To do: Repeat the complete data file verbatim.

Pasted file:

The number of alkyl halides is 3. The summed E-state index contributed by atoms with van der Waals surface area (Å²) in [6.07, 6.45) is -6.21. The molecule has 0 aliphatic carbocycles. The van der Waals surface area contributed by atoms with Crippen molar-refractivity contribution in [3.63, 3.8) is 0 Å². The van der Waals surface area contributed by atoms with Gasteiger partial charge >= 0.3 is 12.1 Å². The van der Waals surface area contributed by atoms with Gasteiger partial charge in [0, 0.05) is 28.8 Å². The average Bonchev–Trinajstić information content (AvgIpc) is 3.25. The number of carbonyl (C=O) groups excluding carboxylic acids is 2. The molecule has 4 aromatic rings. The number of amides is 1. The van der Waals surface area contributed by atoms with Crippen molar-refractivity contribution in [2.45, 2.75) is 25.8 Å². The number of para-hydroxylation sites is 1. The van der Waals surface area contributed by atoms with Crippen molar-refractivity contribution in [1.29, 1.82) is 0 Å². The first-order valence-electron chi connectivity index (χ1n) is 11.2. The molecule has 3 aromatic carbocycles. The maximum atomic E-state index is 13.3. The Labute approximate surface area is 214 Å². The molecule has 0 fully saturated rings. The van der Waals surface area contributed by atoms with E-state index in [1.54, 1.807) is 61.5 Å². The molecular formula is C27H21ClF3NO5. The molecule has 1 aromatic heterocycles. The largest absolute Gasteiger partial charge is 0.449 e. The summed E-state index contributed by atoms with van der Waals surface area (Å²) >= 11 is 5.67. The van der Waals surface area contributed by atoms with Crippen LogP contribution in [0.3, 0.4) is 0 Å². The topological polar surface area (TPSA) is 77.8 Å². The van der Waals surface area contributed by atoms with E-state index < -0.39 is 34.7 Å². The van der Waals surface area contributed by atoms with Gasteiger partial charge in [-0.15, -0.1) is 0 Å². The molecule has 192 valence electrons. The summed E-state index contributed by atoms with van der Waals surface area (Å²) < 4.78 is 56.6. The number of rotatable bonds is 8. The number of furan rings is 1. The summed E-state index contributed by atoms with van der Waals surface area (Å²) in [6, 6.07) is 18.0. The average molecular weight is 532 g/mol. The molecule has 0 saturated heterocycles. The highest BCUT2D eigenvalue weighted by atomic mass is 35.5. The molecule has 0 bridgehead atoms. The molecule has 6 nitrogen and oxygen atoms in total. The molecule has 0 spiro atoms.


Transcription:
The number of alkyl halides is 3. The summed E-state index contributed by atoms with van der Waals surface area (Å²) in [6.07, 6.45) is -6.21. The molecule has 0 aliphatic carbocycles. The van der Waals surface area contributed by atoms with Crippen molar-refractivity contribution in [3.63, 3.8) is 0 Å². The van der Waals surface area contributed by atoms with Gasteiger partial charge >= 0.3 is 12.1 Å². The van der Waals surface area contributed by atoms with Gasteiger partial charge in [0, 0.05) is 28.8 Å². The average Bonchev–Trinajstić information content (AvgIpc) is 3.25. The number of carbonyl (C=O) groups excluding carboxylic acids is 2. The molecule has 4 aromatic rings. The number of amides is 1. The van der Waals surface area contributed by atoms with Crippen molar-refractivity contribution in [2.45, 2.75) is 25.8 Å². The number of para-hydroxylation sites is 1. The van der Waals surface area contributed by atoms with Crippen molar-refractivity contribution in [1.29, 1.82) is 0 Å². The first-order valence-electron chi connectivity index (χ1n) is 11.2. The molecule has 3 aromatic carbocycles. The maximum atomic E-state index is 13.3. The Labute approximate surface area is 214 Å². The molecule has 0 fully saturated rings. The van der Waals surface area contributed by atoms with E-state index in [1.54, 1.807) is 61.5 Å². The molecular formula is C27H21ClF3NO5. The molecule has 1 aromatic heterocycles. The largest absolute Gasteiger partial charge is 0.449 e. The summed E-state index contributed by atoms with van der Waals surface area (Å²) >= 11 is 5.67. The van der Waals surface area contributed by atoms with Crippen LogP contribution in [0.3, 0.4) is 0 Å². The topological polar surface area (TPSA) is 77.8 Å². The van der Waals surface area contributed by atoms with E-state index < -0.39 is 34.7 Å². The van der Waals surface area contributed by atoms with Gasteiger partial charge in [-0.15, -0.1) is 0 Å². The molecule has 192 valence electrons. The summed E-state index contributed by atoms with van der Waals surface area (Å²) < 4.78 is 56.6. The number of rotatable bonds is 8. The number of furan rings is 1. The summed E-state index contributed by atoms with van der Waals surface area (Å²) in [6, 6.07) is 18.0. The average molecular weight is 532 g/mol. The molecule has 0 saturated heterocycles. The highest BCUT2D eigenvalue weighted by atomic mass is 35.5. The molecule has 0 bridgehead atoms. The molecule has 6 nitrogen and oxygen atoms in total. The molecule has 0 spiro atoms.